Shoulder Season: Christina Clancy

“What have you got to lose?

Christina Clancy’s Shoulder Season is the tale of how one young, morally adrift young woman overcomes tragedy and evolves into a mature, successful woman. Shoulder Season opens in 2019 with Sherri, a special events manager at the Palm Springs Art Museum who lives an organized life “with everything she’s ever wanted.” At almost 60, she’s beautifully, tastefully dressed, her make-up is “perfect” and her nails “gleam.” To Sherri, it’s a perfect life, a life she’s worked hard to achieve, with weekly dates with friends for pinochle, golf and tennis. There’s a boyfriend too, an affluent widower. Looking at Sherri, who knows just how to smooth over egos and deftly handle wrinkles in events, you would never guess that almost forty years earlier, Sherri began her career as a playboy bunny. An email from her hometown of Troy, Wisconsin, calls her back to make a visit, and the novel slides back into the past.

Sherri, the child of a quiet watchmaker who died years before, nurses her mother through a long terminal illness. And at 18, Sherri is at loose ends in the small town of Troy, when her bolder friend, Roberta, suggests that they try out as playboy bunnies at the fairly new Lake Geneva resort. A very nervous Sherri applies, and while she needs persuading to try out for the job, Sherri is surprised to find that she really does want the job. Sherri, who’s desperate for change, gets the job while Roberta does not. Many of the bunnies live in the dorm, the work is hard, and the rules are strict, but that doesn’t stop most of the bunnies from partying hard, and Sherri joins in. She becomes the life of the party, dancing on bars, drinking heavily, experimenting with drugs, and experimenting with sex. It’s a giddying world in a way: men want to have sex with Sherri but they never see beyond the trophy aspect. And Sherri, who’s a virgin when she becomes a bunny, has no moral compass to guide her through the temptations she faces.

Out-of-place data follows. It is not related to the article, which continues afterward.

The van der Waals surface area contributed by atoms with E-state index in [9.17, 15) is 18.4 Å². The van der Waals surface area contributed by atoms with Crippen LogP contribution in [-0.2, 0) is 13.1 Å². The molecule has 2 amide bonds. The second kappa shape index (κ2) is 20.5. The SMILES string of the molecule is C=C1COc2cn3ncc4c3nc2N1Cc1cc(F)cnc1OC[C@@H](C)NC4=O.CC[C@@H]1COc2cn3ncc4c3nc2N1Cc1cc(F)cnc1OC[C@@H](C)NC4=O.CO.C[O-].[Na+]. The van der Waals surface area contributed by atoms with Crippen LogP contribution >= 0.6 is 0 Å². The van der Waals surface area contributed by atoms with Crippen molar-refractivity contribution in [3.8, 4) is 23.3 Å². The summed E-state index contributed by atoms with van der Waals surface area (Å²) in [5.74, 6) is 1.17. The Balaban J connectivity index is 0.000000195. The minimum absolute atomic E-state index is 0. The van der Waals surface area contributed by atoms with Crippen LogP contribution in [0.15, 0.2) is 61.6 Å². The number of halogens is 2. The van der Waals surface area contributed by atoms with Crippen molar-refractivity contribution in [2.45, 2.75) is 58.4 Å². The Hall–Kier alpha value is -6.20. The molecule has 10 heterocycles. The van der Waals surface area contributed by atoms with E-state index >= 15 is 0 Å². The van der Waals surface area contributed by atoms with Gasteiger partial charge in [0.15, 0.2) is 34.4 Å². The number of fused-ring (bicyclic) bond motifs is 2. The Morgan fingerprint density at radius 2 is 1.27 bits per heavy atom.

Sherri accepted every invitation to go out–it didn’t matter how tired she was after her shift, Now she had a reputation to manage, a persona to craft that would be different from the one she was saddled with in high school. She wanted to be not just fun but reliably fun. She was the first to shoot back a shot of Rumple Minze or Jim Beam, and the last person to step down from dancing on the bar until closing time.

As Sherri becomes swept up in being a Bunny, she forgets who she was before she put those fluffy ears on her head, but it’s easy to understand, after years of nursing her mother, why Sherri wants to become another person and lose herself in this new “tribe.” Unfortunately, Sherri is naïve and she’s also susceptible to pressure from the other bunnies. This leads to trouble, but even more it leads to tragedy.

Shoulder Season takes us on the entertaining journey that is Sherri’s life, and along the way she meets many people she’ll never forget and someone who surprises her with his kindness. People who need to ‘find themselves’ are often troubled and trouble; this is true of Sherri. Living in a world full of temptations, she makes a lot of mistakes–mostly with men. Too much too soon. As a reader, I frequently became annoyed with Sherri, and I had to remind myself she was only 19 and adrift in the world. Lots of teenagers go astray, but the Bunny aspect adds dimension to the book (as well as a lot more problems for Sherri). Many of the locals are appalled at Sherri’s decision to become a bunny, but Sherri defends her choices even though she has yet to grasp the far-reaching consequences. She doesn’t see the job as having a short shelf life or a dead end and there’s the shimmering mention of Hugh Hefner who might swoop in, or the magazines who might court bunnies for soft porn spreads.

“Stand there, against the wall, so your knees and ankles touch.” Gloria said without looking up. Gloria got up and shut the door so it was just the two of them in the room. She bent down and inspected Sherri’s kegs; Sherri realized that she was counting to see if she could see three triangles of light shining between her feet and ankles, between her ankles and knees, and between her thighs.

I listened to the audible version which was read by Karissa Vacker. The reader’s voice and style were perfect for this book.

review copy

2 Comments

Filed under Clancy Christina, Fiction, posts

2 responses to “Shoulder Season: Christina Clancy

  1. Fascinating…
    Why is it called Shoulder Season?

  2. I’m thinking because of the Bunny outfit?

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